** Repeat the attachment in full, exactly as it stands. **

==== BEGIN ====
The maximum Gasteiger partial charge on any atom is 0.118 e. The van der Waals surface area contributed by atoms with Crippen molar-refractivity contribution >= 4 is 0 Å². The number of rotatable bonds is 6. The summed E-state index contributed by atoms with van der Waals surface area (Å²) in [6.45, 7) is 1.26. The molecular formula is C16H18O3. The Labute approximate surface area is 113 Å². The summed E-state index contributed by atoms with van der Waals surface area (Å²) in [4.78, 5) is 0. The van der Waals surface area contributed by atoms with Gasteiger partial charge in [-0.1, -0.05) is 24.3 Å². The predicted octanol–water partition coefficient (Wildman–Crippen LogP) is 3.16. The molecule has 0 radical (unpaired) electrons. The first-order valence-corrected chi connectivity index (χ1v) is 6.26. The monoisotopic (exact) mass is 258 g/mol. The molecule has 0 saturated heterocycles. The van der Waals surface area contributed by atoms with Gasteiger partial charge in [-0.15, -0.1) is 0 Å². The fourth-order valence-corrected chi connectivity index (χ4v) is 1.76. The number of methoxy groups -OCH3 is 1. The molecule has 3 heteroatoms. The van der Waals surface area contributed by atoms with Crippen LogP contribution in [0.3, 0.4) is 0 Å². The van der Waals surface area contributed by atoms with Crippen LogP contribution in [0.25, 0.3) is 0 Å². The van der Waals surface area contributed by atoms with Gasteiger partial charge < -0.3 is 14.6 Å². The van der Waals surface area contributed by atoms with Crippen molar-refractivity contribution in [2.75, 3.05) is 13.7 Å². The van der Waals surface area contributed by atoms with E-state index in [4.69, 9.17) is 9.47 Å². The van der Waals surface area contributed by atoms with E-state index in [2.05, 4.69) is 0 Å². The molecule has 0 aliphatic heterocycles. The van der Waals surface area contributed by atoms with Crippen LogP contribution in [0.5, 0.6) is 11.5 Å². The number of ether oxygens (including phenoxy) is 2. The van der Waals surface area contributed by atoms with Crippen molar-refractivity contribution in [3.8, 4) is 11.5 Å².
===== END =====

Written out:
The maximum Gasteiger partial charge on any atom is 0.118 e. The van der Waals surface area contributed by atoms with Crippen molar-refractivity contribution >= 4 is 0 Å². The number of rotatable bonds is 6. The summed E-state index contributed by atoms with van der Waals surface area (Å²) in [6.45, 7) is 1.26. The molecular formula is C16H18O3. The Labute approximate surface area is 113 Å². The summed E-state index contributed by atoms with van der Waals surface area (Å²) in [4.78, 5) is 0. The van der Waals surface area contributed by atoms with Gasteiger partial charge in [-0.1, -0.05) is 24.3 Å². The predicted octanol–water partition coefficient (Wildman–Crippen LogP) is 3.16. The molecule has 0 radical (unpaired) electrons. The first-order valence-corrected chi connectivity index (χ1v) is 6.26. The monoisotopic (exact) mass is 258 g/mol. The molecule has 0 saturated heterocycles. The van der Waals surface area contributed by atoms with Gasteiger partial charge in [-0.15, -0.1) is 0 Å². The fourth-order valence-corrected chi connectivity index (χ4v) is 1.76. The number of methoxy groups -OCH3 is 1. The molecule has 3 heteroatoms. The van der Waals surface area contributed by atoms with Crippen LogP contribution in [0.3, 0.4) is 0 Å². The van der Waals surface area contributed by atoms with Crippen LogP contribution in [0.25, 0.3) is 0 Å². The van der Waals surface area contributed by atoms with Gasteiger partial charge < -0.3 is 14.6 Å². The van der Waals surface area contributed by atoms with Crippen molar-refractivity contribution in [2.75, 3.05) is 13.7 Å². The van der Waals surface area contributed by atoms with E-state index in [4.69, 9.17) is 9.47 Å². The van der Waals surface area contributed by atoms with E-state index in [2.05, 4.69) is 0 Å². The molecule has 0 aliphatic heterocycles. The van der Waals surface area contributed by atoms with Crippen LogP contribution in [0.5, 0.6) is 11.5 Å². The number of ether oxygens (including phenoxy) is 2. The van der Waals surface area contributed by atoms with Crippen molar-refractivity contribution in [3.8, 4) is 11.5 Å².